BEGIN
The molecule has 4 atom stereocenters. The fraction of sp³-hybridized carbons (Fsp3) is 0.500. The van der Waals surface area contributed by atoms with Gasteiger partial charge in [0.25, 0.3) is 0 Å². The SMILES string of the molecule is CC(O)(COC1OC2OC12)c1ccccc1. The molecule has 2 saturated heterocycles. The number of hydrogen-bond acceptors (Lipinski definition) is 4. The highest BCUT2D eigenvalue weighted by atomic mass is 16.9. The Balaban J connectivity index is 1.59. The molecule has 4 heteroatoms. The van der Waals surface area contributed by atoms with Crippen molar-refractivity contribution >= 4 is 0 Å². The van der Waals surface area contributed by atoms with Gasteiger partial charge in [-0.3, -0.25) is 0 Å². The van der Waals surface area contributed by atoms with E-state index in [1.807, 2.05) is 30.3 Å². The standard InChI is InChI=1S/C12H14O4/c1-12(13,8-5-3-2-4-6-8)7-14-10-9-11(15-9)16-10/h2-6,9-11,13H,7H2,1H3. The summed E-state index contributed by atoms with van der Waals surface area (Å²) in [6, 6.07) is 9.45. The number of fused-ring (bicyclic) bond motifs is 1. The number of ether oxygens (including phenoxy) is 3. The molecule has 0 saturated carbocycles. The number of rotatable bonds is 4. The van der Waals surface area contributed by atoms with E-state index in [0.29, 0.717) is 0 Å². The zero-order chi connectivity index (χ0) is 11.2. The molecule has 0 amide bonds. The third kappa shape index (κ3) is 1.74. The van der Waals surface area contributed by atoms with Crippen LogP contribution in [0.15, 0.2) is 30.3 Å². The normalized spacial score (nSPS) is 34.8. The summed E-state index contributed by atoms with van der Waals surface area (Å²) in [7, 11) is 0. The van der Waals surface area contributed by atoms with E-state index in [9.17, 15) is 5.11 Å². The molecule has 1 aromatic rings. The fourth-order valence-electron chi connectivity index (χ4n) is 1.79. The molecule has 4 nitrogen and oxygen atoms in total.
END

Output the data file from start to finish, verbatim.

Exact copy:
The molecule has 4 atom stereocenters. The fraction of sp³-hybridized carbons (Fsp3) is 0.500. The van der Waals surface area contributed by atoms with Gasteiger partial charge in [0.25, 0.3) is 0 Å². The SMILES string of the molecule is CC(O)(COC1OC2OC12)c1ccccc1. The molecule has 2 saturated heterocycles. The number of hydrogen-bond acceptors (Lipinski definition) is 4. The highest BCUT2D eigenvalue weighted by atomic mass is 16.9. The Balaban J connectivity index is 1.59. The molecule has 4 heteroatoms. The van der Waals surface area contributed by atoms with Crippen molar-refractivity contribution >= 4 is 0 Å². The van der Waals surface area contributed by atoms with Gasteiger partial charge in [-0.3, -0.25) is 0 Å². The van der Waals surface area contributed by atoms with E-state index in [1.807, 2.05) is 30.3 Å². The standard InChI is InChI=1S/C12H14O4/c1-12(13,8-5-3-2-4-6-8)7-14-10-9-11(15-9)16-10/h2-6,9-11,13H,7H2,1H3. The summed E-state index contributed by atoms with van der Waals surface area (Å²) in [6, 6.07) is 9.45. The number of fused-ring (bicyclic) bond motifs is 1. The number of ether oxygens (including phenoxy) is 3. The molecule has 0 saturated carbocycles. The number of rotatable bonds is 4. The van der Waals surface area contributed by atoms with E-state index in [0.29, 0.717) is 0 Å². The zero-order chi connectivity index (χ0) is 11.2. The molecule has 0 amide bonds. The third kappa shape index (κ3) is 1.74. The van der Waals surface area contributed by atoms with Crippen LogP contribution in [0.15, 0.2) is 30.3 Å². The normalized spacial score (nSPS) is 34.8. The summed E-state index contributed by atoms with van der Waals surface area (Å²) in [7, 11) is 0. The van der Waals surface area contributed by atoms with E-state index in [9.17, 15) is 5.11 Å². The molecule has 1 aromatic rings. The fourth-order valence-electron chi connectivity index (χ4n) is 1.79. The molecule has 4 nitrogen and oxygen atoms in total.